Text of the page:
From the AP:
Buyers who have owned their current homes at least five years would be eligible for tax credits of up to $6,500. First-time homebuyers — or anyone who hasn’t owned a home in the last three years — would still get up to $8,000. To qualify, buyers in both groups have to sign a purchase agreement by April 30, 2010, and close by June 30.
“This is probably the last extension,” said Sen. Johnny Isakson, D-Ga., a former real estate executive who championed the credits.
The homebuyers tax credit is one of two tax breaks totaling more than $21 billion that the Senate included in a bill extending unemployment benefits for those without a job for more than a year. The other would let companies now losing money recoup taxes they paid on profits earned in the previous five years.
“We are still in a world of economic hurt, and Congress must continue to act boldly and creatively,” said Sen. Max Baucus, D-Mont., chairman of the Senate Finance Committee. “With the right mix of tax breaks and investments we will get through this recession and get folks working again.”
Extending and expanding the tax credit for homebuyers is projected to cost the government about $10.8 billion in lost taxes. While the measure passed the Senate by a 98-0 vote, Sen. Kit Bond, R-Mo., questioned its efficiency in stimulating home sales.
“For the vast majority of cases, the homebuyer tax credit amounted to a free gift since it did not affect their decision to purchase a home,” Bond said. “And for the small minority of buyers whose decision was directly caused by the credit, this raises the question of whether we are subsidizing buyers who may not have been able to afford buying a home in the first place.”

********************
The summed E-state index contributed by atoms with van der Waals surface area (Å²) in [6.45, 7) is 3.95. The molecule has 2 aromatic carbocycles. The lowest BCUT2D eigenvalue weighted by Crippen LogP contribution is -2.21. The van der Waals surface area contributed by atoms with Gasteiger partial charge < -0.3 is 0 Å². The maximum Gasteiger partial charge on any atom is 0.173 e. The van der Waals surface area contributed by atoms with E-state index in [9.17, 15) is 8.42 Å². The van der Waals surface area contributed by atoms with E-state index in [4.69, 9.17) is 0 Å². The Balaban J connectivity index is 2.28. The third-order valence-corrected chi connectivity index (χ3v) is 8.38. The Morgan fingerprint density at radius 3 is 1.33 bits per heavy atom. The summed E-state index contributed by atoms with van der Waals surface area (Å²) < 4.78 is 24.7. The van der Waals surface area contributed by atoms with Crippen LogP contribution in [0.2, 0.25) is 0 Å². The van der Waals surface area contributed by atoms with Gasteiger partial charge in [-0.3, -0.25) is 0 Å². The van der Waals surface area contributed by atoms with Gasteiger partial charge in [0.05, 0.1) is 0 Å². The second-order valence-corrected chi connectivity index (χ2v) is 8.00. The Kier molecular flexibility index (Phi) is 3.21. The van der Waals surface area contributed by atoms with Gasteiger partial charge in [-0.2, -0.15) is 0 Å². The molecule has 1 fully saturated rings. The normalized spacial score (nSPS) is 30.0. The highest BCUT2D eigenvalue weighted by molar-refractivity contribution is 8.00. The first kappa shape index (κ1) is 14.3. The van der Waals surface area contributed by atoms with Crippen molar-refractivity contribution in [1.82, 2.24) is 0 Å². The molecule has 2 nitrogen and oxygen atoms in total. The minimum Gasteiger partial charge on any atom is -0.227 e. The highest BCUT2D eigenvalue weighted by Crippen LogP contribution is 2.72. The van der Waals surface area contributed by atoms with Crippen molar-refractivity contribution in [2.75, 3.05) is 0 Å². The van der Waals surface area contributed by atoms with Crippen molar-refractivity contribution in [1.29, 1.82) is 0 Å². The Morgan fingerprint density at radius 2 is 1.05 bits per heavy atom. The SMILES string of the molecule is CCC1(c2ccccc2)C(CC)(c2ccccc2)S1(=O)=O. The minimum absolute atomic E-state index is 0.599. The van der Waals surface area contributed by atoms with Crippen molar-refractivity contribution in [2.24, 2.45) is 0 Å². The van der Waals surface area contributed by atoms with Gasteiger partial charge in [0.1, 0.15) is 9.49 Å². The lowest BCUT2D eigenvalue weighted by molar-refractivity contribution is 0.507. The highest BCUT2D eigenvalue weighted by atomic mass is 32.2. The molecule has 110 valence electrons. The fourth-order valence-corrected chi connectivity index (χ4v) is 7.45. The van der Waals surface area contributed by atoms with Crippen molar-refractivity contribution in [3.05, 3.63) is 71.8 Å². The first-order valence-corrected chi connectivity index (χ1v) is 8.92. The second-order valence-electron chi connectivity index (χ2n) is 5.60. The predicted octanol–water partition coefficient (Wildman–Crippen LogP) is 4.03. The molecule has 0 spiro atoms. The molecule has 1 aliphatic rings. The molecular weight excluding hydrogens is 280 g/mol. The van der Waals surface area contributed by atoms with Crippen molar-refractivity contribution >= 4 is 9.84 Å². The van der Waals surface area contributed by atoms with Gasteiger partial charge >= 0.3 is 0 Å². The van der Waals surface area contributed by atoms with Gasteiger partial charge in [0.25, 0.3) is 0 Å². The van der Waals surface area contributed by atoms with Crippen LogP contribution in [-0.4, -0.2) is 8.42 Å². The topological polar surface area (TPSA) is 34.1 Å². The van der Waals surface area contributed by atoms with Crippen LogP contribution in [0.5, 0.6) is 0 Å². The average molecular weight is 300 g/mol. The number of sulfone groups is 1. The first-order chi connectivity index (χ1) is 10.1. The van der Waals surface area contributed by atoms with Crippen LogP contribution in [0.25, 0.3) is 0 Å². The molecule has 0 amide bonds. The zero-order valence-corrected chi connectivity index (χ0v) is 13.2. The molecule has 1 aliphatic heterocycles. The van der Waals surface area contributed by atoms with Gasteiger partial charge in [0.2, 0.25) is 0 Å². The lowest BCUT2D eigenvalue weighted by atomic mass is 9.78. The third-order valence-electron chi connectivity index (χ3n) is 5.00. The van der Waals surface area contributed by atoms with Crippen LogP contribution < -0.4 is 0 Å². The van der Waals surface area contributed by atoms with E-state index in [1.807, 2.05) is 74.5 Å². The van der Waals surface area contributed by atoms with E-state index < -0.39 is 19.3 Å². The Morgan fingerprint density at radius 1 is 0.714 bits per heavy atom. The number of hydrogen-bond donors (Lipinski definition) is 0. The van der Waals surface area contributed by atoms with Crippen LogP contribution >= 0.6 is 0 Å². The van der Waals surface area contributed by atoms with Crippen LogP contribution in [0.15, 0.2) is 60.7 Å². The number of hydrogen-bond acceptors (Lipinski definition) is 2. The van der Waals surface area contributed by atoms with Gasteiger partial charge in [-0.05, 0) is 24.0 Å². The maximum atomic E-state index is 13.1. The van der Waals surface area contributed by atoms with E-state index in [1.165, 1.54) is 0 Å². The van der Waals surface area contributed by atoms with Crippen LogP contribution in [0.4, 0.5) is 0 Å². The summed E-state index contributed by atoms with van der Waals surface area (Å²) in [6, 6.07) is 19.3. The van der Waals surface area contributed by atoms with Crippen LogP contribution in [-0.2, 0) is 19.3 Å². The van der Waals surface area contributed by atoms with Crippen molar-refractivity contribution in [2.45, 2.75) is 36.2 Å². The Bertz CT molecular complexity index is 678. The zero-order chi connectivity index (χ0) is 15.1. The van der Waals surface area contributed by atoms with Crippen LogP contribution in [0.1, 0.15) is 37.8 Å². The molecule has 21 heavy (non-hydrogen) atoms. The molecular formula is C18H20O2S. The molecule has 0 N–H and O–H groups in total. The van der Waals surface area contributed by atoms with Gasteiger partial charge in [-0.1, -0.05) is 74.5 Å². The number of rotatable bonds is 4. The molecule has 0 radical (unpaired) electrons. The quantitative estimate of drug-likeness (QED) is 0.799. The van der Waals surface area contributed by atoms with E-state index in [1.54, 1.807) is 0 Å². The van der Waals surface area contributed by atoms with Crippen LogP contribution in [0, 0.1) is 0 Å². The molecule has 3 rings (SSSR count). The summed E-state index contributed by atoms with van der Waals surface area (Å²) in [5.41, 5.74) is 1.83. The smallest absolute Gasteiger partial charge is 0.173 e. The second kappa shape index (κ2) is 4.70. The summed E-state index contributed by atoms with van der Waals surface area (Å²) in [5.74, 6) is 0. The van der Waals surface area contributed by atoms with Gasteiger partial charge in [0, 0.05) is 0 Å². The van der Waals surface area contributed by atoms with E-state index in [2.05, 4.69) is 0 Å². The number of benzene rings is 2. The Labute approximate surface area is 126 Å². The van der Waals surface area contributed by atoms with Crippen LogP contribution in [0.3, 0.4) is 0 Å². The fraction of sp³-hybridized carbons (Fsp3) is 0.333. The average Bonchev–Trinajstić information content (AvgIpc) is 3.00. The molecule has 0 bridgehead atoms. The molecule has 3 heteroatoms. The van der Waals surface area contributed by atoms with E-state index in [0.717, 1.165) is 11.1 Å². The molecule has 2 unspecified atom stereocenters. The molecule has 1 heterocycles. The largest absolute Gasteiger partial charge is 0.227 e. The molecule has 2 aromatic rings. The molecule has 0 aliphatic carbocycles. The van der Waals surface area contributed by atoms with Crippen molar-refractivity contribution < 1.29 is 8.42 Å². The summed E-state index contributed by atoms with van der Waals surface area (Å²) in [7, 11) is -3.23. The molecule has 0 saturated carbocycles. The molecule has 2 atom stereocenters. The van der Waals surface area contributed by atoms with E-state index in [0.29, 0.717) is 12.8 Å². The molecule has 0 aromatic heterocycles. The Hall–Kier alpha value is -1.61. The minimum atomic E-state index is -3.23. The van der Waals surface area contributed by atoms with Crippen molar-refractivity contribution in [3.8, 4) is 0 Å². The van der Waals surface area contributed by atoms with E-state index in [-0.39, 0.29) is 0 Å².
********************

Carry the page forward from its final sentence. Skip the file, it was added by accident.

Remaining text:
The credit is available for the purchase of principal homes costing $800,000 or less, meaning vacation homes are ineligible. The credit would be phased out for individuals with annual incomes above $125,000 and for joint filers with incomes above $225,000.
A great discussion with Robert Shiller this morning – there’s an ad that plays first:
More from NYT:
Investigators found that more than 500 claimants of the tax credit nationwide were minors as young as 4, so the new measure will require applicants to be at least 18. Homes cannot be acquired from relatives, and taxpayers must submit a settlement statement as proof of purchase, though officials acknowledge that could be a problem for those who file tax returns electronically.
While real estate groups and some economists say the credit has helped stabilize the housing market, critics say it is too costly a subsidy when low interest rates and home prices are incentives enough for most.
Of the 1.4 million claimants of the credit, fewer than a third — about 350,000 to 400,000 — are believed to have bought their homes because of the credit, according to independent and industry-affiliated economists.
Under the new legislation, individuals with income up to $125,000 a year and couples earning up to $225,000 would be eligible. The current income limits are $75,000 for individuals and $150,000 for couples. Under both the House and Senate versions, smaller amounts are available to people of slightly higher incomes until the credit phases out.